Academic journal article Oceania

The Gender of the Gold: An Ethnographic and Historical Account of Women's Involvement in Artisanal and Small-Scale Mining in Mount Kaindi, Papua New Guinea

Academic journal article Oceania

The Gender of the Gold: An Ethnographic and Historical Account of Women's Involvement in Artisanal and Small-Scale Mining in Mount Kaindi, Papua New Guinea

Article excerpt

INTRODUCTION

The mineral price boom of the late 1970s and early '80s led to the opening of new mining ventures in many previously isolated and marginal areas of the Asia-Pacific. As these locales had been traditional foci of ethnographic research, regional anthropologists became increasingly preoccupied with the dynamics of resource extraction and its implications for indigenous lifeworlds (Ballard & Banks 2003). In Papua New Guinea, where law requires environmental and social assessment studies to be conducted for all proposed large-scale mining developments, this type of research was given additional momentum by consultancy opportunities both within the industry and for donors and advocacy groups with a stake in the sector. As a result, the past two decades have witnessed the development of a very rich 'anthropology of PNG mining' (for a few examples see Banks 2000; Filer 1990, 1997; Hyndman 1994; Haley 1996; Hirsch 2001; Howard 1991; Kirsch 2002; Macintyre & Foale 2004; Rumsey & Weiner 2004; Toft 1997).

Besides a few isolated cases (Biersack 1997, 1999; Clark 1993), however, PNG anthropologists have focussed exclusively on large-scale extraction, so that little ethnographic insight exists on the country's largely indigenous artisanal and small-scale mining sector (ASM). (1) Indeed, even after the Mount Kate gold rush brought it to international attention (Hancock 1994), commentaries within the discipline have remained so few that anthropological audiences could be forgiven for ignoring the very existence of an ASM sector in Papua New Guinea.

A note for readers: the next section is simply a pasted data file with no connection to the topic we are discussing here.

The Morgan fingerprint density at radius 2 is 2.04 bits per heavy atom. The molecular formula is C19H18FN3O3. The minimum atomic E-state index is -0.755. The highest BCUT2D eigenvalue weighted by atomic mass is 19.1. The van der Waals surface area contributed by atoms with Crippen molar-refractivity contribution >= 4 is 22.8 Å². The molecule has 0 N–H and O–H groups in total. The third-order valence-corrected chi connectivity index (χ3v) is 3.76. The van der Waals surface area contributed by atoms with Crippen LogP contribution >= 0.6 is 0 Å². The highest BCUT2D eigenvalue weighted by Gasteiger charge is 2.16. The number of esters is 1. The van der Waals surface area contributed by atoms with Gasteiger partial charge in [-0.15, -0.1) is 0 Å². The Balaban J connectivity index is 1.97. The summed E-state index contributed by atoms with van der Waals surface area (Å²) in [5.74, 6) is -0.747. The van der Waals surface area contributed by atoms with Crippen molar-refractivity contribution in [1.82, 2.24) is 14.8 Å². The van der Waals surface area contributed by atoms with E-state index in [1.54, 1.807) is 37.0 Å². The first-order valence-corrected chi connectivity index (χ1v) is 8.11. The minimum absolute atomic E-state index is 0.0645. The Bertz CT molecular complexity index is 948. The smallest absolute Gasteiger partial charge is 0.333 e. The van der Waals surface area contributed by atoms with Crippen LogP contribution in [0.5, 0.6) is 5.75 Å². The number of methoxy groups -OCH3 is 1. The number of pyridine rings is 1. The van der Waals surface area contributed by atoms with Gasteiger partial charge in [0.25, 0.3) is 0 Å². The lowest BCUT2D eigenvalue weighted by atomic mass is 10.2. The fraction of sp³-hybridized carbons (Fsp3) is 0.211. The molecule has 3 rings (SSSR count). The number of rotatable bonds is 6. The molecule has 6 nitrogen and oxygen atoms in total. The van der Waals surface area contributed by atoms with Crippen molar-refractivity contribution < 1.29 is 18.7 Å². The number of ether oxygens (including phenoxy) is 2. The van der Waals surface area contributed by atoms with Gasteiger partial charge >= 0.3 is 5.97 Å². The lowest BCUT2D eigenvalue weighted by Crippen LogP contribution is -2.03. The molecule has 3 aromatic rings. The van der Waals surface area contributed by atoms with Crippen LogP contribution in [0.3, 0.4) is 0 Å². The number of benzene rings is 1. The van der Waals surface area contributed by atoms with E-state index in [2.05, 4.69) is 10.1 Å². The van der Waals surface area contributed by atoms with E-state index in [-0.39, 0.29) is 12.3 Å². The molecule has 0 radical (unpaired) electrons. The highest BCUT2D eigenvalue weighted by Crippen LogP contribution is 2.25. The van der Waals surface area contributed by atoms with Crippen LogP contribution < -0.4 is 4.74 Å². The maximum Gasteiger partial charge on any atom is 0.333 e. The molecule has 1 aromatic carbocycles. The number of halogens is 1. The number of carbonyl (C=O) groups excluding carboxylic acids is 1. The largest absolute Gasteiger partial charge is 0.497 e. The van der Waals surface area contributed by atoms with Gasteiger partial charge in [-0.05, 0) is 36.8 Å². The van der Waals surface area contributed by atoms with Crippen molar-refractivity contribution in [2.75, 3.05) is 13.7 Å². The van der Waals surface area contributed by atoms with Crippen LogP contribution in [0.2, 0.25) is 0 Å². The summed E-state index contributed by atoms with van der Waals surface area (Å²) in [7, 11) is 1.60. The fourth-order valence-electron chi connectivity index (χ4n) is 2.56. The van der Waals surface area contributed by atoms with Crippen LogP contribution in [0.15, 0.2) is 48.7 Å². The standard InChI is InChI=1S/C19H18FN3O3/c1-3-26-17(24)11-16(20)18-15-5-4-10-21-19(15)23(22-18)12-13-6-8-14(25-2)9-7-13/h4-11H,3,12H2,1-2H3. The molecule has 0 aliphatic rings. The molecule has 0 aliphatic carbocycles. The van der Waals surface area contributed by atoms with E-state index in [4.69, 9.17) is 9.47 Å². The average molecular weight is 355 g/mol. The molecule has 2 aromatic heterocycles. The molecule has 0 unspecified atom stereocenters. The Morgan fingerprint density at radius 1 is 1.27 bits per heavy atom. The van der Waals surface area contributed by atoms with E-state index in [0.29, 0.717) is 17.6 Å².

And yet, even conservative estimates suggest that at least 60,000 Papua New Guineans--or around 1.25% of the country's entire population--are already directly engaged in this type of production, with an additional 420,000 of them dependent on it in some way for their livelihoods (Susapu & Crispin 2001; Crispin 2004; Lole 2005; MMSD 2002). Despite their low level of financial and technological capital, these miners extract an estimated 150 million kina of gold and silver per annum, equivalent to around 1.4% of the national GDP (Susapu and Crispin 2001). And if these statistics were not already sufficiently impressive, all economic indicators suggest that the PNG ASM sector is not only here to stay, but to grow significantly in the near future.

In recognition of its mounting importance and in tune with a global trend towards its revaluation and valorisation, the PNG government, (2) international donors, (3) and private interests (4) launched a range of recent initiatives to promote ASM through scientific research, financial assistance, and technical support (Banks 2001; Lole 2005; MMSD 2002; Susapu and Crispin 2001). Far from being aimed at increasing mining production per se, these efforts stem from the recognition that, if properly stimulated, harnessed and regulated, ASM could become a positive force for 'sustainable and equitable development', particularly in the most deprived rural areas of Papua New Guinea (for amore detailed outline of the development potentials of ASM see Blowers 1983; Crispin 2003, 2004; Lole 2005; Hinton, Veiga and Beinhoff 2003; MMSD 2002; Stewart 1987, 1989, 1997; Susapu and Crispin 2001).

In PNG, artisanal and small-scale miners operate in a great variety of geo-historical settings, from the wintry heights of Mount Kate to the lush meanders of the Sepik, from historically marginal areas to regions of long colonial experience, and from new mining frontiers to established sites of large and small-scale resource extraction. In addition, they exploit deposits that differ dramatically in nature, dimensions, ease of reach, and average ore grade and fineness through techniques as diverse as sluicing, dredging and tunnelling by means of anything from shovels and pans to water pumps, portable floating dredges, and hydraulic excavators. Similarly, they bring an astonishing spectrum of 'traditional' political forms, cosmological outlooks, gender ideologies, kinship practices, landownership systems, subsistence strategies and modes of ritual exchange to bear on how they regulate access to mineral deposits, understand the environmental and health and safety risks connected to resource extraction, assess the viability and durability of their enterprises, and organise the production, distribution, and consumption of their mineral resources. …

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